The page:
Star Trek Beyond is the third in the series of the rebooted Star Trek films, the first of the reboots not to be directed by the brilliant J. J. Abrams – directed instead by Justin Lin. I’ll be honest and say that before I went to see it I was a little bit apprehensive about how it would turn out, because I was disappointed by the second one in the series, Star Trek Into Darkness. As with the first of the reboots, simply titled Star Trek, it had a decent script and great acting, but it simply didn’t reach anywhere near the heights (and also the humour) of the previous film.
However, by the time the credits rolled my doubts had been completely flattened. Though still not quite as good as the first in the series, it certainly gave it a run for its money at times.
The film starts off with the USS Enterprise and its crew three years into their five year long exploration of space. The captain of the ship, James T. Kirk, is beginning to wonder whether there’s any point to the mission that they are on because, since space is infinite, there will always be more space to explore. The final frontier, he realises, is completely frontier-less.
In tandem with this, it is also clear that he’s been struggling with the psychological strain of being in deep space with no higher source of authority to rely upon other than himself when things get tough. As one of Starfleet’s admirals tells Kirk: “It’s easy to get lost in the vastness of space. There’s only yourself, your ship, you’re crew.” And as the film progresses, we soon get to see what that sort of pressure can result in.
Then, while taking a break at a huge federation space station so as to replenish their supplies, the crew is alerted to a ship that has been crippled after an attack by one of the ship’s surviving crew members.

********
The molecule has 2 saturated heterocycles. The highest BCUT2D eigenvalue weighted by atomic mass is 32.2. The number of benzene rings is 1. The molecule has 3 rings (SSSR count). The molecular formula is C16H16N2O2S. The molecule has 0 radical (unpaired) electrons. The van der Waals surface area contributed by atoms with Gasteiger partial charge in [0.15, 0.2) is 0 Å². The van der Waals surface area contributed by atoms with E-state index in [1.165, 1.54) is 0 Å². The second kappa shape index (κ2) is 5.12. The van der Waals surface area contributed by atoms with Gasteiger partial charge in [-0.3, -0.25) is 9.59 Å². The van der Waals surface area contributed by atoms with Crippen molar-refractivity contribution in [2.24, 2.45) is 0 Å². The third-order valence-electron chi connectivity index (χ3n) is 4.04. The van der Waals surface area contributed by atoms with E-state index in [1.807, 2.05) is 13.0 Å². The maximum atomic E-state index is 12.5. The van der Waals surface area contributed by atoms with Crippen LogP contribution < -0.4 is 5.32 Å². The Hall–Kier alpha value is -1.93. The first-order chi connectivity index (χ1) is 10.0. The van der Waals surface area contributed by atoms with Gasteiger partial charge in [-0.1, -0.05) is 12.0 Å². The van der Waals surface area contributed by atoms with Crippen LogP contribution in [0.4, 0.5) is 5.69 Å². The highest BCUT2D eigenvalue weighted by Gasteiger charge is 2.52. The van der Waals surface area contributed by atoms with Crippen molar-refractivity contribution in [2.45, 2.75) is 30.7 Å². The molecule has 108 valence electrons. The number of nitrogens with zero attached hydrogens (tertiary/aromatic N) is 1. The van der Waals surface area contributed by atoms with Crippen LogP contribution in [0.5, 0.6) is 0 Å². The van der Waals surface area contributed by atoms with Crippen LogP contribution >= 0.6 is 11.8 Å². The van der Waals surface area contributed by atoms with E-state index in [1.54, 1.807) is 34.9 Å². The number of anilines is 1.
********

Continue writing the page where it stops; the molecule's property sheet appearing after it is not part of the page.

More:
But what they think is going to be a simple rescue mission is anything but and what they find when they cross the nebula results in some of the most breath-taking action scenes ever seen in a sci-fi film. Justin Lin is apparently known for his love of spectacle and he delivers this by the bucket load in the first part of the film, which is then checked and raised in the second.
However, the visuals aren’t the only thing that makes the film. The script was co-written by the comic actor and writer Simon Pegg and it shows, because Star Trek Beyond arguably contains even more laugh out loud moments than the first of the series. The bickering between the ever-logical Spock and the ever-grumbling Bones is particularly side-splitting, with Zachary Quinto and Karl Urban constantly competing for the audience’s attention.
Not that the film is without its serious moments. The villain, played by Idris Elba, we come to realise has a deeper motive for wanting to take down the Enterprise and pose a threat to the Federation than first thought.
Overall, I came out of the cinema thinking that while it didn’t quite reach the soring heights of the first of the reboots, it was definitely an improvement on Into Darkness and a film well worth watching. The perfect summer action blockbuster.
Image: Eva Rinaldi [CC BY-SA 2.0 (http://creativecommons.org/licenses/by-sa/2.0)], via Wikimedia Commons